The only review I’ve got up so far has been for Stolen Songbird, but I’ve been scheduling them throughout the month. I don’t want to post them as I finish and then leave the rest of August go by with only the round-ups.

How about you? How has your reading month been going so far? Did you get to any of the books you were hoping/planning to get? Did you read something else that was so good it pulled you away from the month? If so, what was it?

If you’ve posted or shared anything related to the reading month, drop a note in the linky provided below or leave a comment! I hope you’ve all been having a lot of fun!



Book Recommendations Meme

Hey, look! A book recommendation meme. ^_^ Found over on SF Signal, slightly ‘late’ in posting it because yay scheduled posting and I’m not filling in the horror category because I usually stay as far away from it as I can get. So! Below the cut! Book recommendations for SF and fantasy books. WHEE!

Just as a fair warning, I will be restricting myself to one book per question because otherwise I’ll be here forever. In reality, I would never stick to one book because, in reality, I tailor my responses to the person asking for recommendations and try to give them a few options so they can pick what they think is most interesting to them. I have a pretty decent track record, too. (The other way around… not so much. I’m notoriously picky.)

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Book Talk: Stolen Songbird

Stolen+SongbirdStolen Songbird marks my first read for the Strange Chemistry and Exhibit A Reading Month, as well as my first experience with Strange Chemistry imprint books. I don’t appear to have loved this as much as some other readers have, but I did quite enjoy myself with it and I hope that Jensen will be able to get the sequel picked up by another publisher or that self-publishing turns out to be a viable option for her. The book left quite a few dangling strands and I really, really want to know more about the world this is set in and the backdrop that determines much of the plot (and would be minor spoilers to discuss). So instead, I shall give you the description of the book (without accent marks because I’m too lazy to go add them all in where they should be, sorry) and below that there most likely will be spoilers.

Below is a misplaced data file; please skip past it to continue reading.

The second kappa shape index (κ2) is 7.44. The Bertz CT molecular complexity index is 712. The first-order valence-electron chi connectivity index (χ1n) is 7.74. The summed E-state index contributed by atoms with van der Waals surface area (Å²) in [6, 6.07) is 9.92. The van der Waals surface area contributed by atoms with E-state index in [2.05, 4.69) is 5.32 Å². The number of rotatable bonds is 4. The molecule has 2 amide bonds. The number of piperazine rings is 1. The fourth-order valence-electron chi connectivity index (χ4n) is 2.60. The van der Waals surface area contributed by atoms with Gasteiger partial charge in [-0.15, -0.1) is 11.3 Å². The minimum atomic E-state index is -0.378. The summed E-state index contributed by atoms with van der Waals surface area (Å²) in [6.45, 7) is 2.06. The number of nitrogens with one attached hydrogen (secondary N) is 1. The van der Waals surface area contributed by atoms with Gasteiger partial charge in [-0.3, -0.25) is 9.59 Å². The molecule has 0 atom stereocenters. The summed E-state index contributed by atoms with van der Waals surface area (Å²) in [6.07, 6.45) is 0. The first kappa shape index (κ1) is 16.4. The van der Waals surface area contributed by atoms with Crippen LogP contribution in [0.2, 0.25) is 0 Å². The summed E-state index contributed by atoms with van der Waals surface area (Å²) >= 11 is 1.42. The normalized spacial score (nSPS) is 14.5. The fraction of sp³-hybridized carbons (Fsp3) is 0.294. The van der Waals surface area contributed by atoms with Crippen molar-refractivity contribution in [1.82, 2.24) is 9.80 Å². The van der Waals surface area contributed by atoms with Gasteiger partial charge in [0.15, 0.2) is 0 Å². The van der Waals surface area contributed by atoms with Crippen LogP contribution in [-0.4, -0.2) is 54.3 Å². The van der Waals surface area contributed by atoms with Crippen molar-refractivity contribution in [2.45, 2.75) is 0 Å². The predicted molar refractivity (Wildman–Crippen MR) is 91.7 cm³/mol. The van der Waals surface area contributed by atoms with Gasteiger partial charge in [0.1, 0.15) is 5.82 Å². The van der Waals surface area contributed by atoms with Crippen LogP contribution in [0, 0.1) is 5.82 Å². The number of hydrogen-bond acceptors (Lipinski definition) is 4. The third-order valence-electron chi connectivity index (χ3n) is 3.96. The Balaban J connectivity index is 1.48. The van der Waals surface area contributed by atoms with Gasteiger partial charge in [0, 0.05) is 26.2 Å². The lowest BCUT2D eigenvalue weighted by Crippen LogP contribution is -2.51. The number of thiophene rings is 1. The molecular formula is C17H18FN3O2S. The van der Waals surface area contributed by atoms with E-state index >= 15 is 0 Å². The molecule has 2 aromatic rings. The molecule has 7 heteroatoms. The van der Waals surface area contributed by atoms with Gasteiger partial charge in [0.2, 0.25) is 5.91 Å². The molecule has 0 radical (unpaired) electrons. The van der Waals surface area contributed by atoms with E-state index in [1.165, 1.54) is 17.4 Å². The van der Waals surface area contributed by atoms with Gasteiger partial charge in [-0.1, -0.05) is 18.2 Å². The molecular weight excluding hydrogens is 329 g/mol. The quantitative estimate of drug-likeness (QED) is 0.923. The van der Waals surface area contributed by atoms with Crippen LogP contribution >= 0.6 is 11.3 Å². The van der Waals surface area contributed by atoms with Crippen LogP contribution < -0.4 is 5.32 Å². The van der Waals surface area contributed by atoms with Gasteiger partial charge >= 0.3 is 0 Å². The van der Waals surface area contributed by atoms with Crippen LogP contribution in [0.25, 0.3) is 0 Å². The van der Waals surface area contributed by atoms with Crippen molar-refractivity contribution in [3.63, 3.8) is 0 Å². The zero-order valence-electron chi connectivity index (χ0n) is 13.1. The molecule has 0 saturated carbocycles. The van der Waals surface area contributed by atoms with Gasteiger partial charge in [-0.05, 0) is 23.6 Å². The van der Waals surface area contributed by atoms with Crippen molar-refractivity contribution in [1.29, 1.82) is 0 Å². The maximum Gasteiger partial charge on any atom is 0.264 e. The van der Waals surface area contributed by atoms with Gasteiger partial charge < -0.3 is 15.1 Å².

For five centuries, a witch’s curse has bound the trolls to their city beneath the ruins of Forsaken Mountain. Time enough for their dark and nefarious magic to fade from human memory and into myth. But a prophesy has been spoken of a union with the power to set the trolls free, and when Cecile de Troyes is kidnapped and taken beneath the mountain, she learns there is far more to the myth of the trolls than she could have imagined.

Cecile has only one thing on her mind after she is brought to Trollus: escape. Only the trolls are clever, fast, and inhumanly strong. She will have to bide her time, wait for the perfect opportunity.

But something unexpected happens while she’s waiting – she begins to fall for the enigmatic troll prince to whom she has been bonded and married. She begins to make friends. And she begins to see that she may be the only hope for the half-bloods – part troll, part human creatures who are slaves to the full-blooded trolls. There is a rebellion brewing. And her prince, Tristan, the future king, is its secret leader.

As Cecile becomes involved in the intricate political games of Trollus, she becomes more than a farmer’s daughter. She becomes a princess, the hope of a people, and a witch with magic powerful enough to change Trollus forever.

Below this point lie probable spoilers. YOU HAVE BEEN WARNED.